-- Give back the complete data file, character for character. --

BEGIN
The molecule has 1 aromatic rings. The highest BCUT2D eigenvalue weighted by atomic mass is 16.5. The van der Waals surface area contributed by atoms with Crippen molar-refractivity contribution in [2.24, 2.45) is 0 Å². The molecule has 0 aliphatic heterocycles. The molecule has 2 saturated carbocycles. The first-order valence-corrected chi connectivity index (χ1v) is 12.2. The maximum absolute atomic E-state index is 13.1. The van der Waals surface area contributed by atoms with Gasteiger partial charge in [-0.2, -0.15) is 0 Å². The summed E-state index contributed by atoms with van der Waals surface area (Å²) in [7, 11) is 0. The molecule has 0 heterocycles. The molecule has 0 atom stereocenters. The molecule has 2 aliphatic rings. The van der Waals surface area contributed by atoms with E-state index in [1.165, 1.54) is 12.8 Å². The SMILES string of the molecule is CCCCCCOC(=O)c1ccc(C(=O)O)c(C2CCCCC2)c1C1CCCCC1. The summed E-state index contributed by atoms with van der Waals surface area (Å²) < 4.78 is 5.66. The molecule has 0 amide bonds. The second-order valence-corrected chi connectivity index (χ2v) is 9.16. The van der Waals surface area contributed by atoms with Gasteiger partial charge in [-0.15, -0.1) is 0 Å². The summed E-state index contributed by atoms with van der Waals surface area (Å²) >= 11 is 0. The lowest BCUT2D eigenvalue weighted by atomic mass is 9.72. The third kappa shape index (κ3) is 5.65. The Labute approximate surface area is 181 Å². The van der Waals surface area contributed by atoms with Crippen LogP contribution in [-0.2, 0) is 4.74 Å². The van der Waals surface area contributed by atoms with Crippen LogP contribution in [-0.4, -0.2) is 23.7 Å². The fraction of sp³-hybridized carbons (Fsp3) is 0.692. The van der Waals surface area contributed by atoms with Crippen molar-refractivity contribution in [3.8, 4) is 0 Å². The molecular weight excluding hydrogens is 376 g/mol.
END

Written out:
The molecule has 1 aromatic rings. The highest BCUT2D eigenvalue weighted by atomic mass is 16.5. The van der Waals surface area contributed by atoms with Crippen molar-refractivity contribution in [2.24, 2.45) is 0 Å². The molecule has 0 aliphatic heterocycles. The molecule has 2 saturated carbocycles. The first-order valence-corrected chi connectivity index (χ1v) is 12.2. The maximum absolute atomic E-state index is 13.1. The van der Waals surface area contributed by atoms with Gasteiger partial charge in [-0.2, -0.15) is 0 Å². The summed E-state index contributed by atoms with van der Waals surface area (Å²) in [7, 11) is 0. The molecule has 0 heterocycles. The molecule has 0 atom stereocenters. The molecule has 2 aliphatic rings. The van der Waals surface area contributed by atoms with E-state index in [1.165, 1.54) is 12.8 Å². The SMILES string of the molecule is CCCCCCOC(=O)c1ccc(C(=O)O)c(C2CCCCC2)c1C1CCCCC1. The summed E-state index contributed by atoms with van der Waals surface area (Å²) < 4.78 is 5.66. The molecule has 0 amide bonds. The second-order valence-corrected chi connectivity index (χ2v) is 9.16. The van der Waals surface area contributed by atoms with Gasteiger partial charge in [-0.15, -0.1) is 0 Å². The summed E-state index contributed by atoms with van der Waals surface area (Å²) >= 11 is 0. The lowest BCUT2D eigenvalue weighted by atomic mass is 9.72. The third kappa shape index (κ3) is 5.65. The Labute approximate surface area is 181 Å². The van der Waals surface area contributed by atoms with Crippen LogP contribution in [-0.2, 0) is 4.74 Å². The van der Waals surface area contributed by atoms with Crippen LogP contribution in [-0.4, -0.2) is 23.7 Å². The fraction of sp³-hybridized carbons (Fsp3) is 0.692. The van der Waals surface area contributed by atoms with Crippen molar-refractivity contribution in [3.8, 4) is 0 Å². The molecular weight excluding hydrogens is 376 g/mol.